When I launched Opencast, I was thinking about mining and fly fishing and acting. I wasn’t thinking about forecasting.
But, today, I read a book review in the FT on a book called Futurecast.
It’s written by some US government bigwig selling that peculiarly American paranoia about the future and about foreigners… this time charting the rise of China and Russia, decrying their lack of democrasy and predicting it’ll be dire for Europe – aka You and Me.
‘Europe and Japan… will remain democratic in their fashion, but their populations will age, their healthcare will rise, their taxes will go up, the immigrants they need will be resented and there will be increasingly nasty resource fights. The US will probably weather the storms quite well: “A decade from now, America will still be the world’s largest and most technologcially advanced economy and the one with the greatest impact on everyone else.” Yet it will not escape the relentless logic of globalisation: jobs will go, competition increase, the rich will get richer and the rest will be lucky to keep their present living standards.’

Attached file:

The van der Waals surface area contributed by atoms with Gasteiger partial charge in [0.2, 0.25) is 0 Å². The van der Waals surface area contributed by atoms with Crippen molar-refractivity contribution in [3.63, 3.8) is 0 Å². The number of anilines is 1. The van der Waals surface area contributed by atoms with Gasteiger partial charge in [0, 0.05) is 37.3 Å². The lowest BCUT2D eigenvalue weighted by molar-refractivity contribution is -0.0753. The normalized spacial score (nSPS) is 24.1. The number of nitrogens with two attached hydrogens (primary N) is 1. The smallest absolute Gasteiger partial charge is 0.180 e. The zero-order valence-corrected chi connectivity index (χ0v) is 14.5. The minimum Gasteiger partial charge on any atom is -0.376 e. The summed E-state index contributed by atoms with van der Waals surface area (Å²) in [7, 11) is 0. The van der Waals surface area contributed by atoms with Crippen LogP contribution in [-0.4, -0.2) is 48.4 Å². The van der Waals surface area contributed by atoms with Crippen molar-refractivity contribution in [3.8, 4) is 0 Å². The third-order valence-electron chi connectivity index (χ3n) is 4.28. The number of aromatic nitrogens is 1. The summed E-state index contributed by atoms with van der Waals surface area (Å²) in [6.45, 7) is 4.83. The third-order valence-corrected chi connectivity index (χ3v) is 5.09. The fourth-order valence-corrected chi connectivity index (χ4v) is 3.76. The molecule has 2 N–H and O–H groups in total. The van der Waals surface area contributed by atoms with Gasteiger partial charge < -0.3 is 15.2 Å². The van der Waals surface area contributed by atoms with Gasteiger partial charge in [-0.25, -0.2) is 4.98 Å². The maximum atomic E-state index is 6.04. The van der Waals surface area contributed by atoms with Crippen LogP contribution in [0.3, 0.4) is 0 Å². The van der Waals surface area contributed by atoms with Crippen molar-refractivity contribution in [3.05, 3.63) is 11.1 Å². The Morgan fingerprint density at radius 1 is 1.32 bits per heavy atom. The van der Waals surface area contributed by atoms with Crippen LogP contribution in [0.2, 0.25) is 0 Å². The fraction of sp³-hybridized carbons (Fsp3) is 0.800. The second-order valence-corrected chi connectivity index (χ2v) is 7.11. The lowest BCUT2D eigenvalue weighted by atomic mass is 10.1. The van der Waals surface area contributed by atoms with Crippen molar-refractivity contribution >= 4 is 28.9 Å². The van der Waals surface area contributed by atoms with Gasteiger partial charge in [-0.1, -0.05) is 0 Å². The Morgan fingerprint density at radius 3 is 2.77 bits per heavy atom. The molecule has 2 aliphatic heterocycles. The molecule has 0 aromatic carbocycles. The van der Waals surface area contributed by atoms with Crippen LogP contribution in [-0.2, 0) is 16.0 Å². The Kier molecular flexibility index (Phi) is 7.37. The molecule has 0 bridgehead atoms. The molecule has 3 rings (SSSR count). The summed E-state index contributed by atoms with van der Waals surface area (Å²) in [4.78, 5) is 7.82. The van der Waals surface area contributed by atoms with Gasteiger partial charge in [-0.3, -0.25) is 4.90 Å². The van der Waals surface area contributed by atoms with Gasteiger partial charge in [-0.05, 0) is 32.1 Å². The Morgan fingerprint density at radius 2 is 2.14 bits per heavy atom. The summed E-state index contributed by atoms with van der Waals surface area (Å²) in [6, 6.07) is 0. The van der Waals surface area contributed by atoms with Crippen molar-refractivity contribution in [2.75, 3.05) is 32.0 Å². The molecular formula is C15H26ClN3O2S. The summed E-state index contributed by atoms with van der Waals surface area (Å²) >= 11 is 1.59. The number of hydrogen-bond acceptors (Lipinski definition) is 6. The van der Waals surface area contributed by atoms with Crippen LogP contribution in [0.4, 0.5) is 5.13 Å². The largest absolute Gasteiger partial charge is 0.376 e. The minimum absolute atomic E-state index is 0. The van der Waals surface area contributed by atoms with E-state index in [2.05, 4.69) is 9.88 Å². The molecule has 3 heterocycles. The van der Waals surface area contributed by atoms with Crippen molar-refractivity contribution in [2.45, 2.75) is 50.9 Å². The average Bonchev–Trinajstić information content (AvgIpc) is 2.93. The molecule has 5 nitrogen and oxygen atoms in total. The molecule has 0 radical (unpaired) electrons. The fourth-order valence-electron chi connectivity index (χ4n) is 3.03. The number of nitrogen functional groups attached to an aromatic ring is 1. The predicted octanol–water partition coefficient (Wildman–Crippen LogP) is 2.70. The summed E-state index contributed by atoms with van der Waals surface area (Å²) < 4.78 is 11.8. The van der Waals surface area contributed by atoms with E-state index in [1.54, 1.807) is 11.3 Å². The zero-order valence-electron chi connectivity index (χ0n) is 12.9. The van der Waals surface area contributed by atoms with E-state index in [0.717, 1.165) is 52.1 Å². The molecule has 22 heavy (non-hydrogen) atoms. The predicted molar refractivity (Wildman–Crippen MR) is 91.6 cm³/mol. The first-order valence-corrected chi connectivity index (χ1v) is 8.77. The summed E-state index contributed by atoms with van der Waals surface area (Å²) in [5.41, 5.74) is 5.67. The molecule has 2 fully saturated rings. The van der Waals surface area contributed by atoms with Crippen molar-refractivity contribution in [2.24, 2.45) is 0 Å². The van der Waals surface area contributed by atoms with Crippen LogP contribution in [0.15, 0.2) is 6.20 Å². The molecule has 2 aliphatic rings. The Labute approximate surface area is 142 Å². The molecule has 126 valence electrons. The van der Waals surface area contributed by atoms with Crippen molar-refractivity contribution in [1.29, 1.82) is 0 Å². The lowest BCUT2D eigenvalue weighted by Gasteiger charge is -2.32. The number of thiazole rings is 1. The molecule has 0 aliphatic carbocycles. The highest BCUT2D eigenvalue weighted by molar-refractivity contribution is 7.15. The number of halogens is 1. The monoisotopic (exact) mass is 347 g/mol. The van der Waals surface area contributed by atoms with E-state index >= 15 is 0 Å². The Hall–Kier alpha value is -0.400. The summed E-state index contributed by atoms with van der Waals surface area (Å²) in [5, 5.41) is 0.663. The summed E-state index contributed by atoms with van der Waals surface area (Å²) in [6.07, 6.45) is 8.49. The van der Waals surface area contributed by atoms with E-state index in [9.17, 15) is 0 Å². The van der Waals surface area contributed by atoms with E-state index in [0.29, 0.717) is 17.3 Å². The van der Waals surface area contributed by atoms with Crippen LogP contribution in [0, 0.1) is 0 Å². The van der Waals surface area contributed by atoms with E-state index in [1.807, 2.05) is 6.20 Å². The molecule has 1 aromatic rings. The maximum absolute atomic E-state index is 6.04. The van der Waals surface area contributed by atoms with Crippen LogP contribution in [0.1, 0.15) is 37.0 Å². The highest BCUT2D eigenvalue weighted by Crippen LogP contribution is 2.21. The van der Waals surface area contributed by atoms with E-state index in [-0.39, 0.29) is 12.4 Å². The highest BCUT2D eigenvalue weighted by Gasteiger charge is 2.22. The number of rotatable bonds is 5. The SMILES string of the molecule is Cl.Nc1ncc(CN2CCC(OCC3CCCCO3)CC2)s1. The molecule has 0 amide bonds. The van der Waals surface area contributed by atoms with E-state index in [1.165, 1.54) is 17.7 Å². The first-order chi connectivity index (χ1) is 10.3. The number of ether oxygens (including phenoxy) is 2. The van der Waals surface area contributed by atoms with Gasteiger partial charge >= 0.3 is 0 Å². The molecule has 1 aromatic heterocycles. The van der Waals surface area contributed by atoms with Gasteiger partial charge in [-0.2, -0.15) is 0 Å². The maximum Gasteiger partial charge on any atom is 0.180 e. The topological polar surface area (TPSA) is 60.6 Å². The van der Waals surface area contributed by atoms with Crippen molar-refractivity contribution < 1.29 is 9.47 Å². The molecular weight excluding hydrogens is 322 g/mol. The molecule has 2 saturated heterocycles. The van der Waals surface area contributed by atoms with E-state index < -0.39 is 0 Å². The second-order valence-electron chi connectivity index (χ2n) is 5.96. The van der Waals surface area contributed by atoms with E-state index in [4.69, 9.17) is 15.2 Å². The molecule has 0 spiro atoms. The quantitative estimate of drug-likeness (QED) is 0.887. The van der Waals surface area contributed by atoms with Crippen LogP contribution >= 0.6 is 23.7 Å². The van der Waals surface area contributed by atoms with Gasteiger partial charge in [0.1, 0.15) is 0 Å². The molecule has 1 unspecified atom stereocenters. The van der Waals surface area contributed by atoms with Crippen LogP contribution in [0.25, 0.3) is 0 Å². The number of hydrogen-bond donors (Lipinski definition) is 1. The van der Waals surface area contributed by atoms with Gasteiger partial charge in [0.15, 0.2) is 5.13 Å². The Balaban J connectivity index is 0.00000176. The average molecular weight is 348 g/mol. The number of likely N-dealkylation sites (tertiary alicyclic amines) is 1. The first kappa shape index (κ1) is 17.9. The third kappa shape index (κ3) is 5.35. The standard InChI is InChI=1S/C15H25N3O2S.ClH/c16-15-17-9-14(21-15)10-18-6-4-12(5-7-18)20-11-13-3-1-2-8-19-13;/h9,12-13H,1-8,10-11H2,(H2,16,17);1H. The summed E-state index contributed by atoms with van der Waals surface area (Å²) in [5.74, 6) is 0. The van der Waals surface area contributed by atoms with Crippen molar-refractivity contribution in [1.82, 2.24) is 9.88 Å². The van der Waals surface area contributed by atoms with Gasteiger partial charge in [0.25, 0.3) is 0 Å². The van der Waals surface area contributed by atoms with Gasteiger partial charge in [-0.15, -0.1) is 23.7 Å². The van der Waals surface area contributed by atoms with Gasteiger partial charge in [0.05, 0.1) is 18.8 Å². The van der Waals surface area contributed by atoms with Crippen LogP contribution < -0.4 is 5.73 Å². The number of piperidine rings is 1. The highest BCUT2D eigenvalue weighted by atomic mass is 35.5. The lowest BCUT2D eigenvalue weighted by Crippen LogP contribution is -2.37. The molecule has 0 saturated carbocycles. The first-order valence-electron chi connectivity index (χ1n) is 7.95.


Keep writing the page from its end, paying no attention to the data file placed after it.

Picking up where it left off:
In all this credit crunch and dire soothsaying, all I can think of is ‘Who moved my cheese?’. In the book, the mice don’t flinch. They just get on with finding the next big thing.
Instead of total dire-ness, let’s look at the flipside. I cycled along today thinking of that phrase: ‘necessity is the mother of invention’. Austerity makes the best team spirit, the best parties, the best sense of achievement… Britons will pull together. We’ll make ends meet. It will be a relief from all the high life and mass luxury nonsense. The future isn’t miserable. It’s creative, inspiring and real. It will make us feel alive.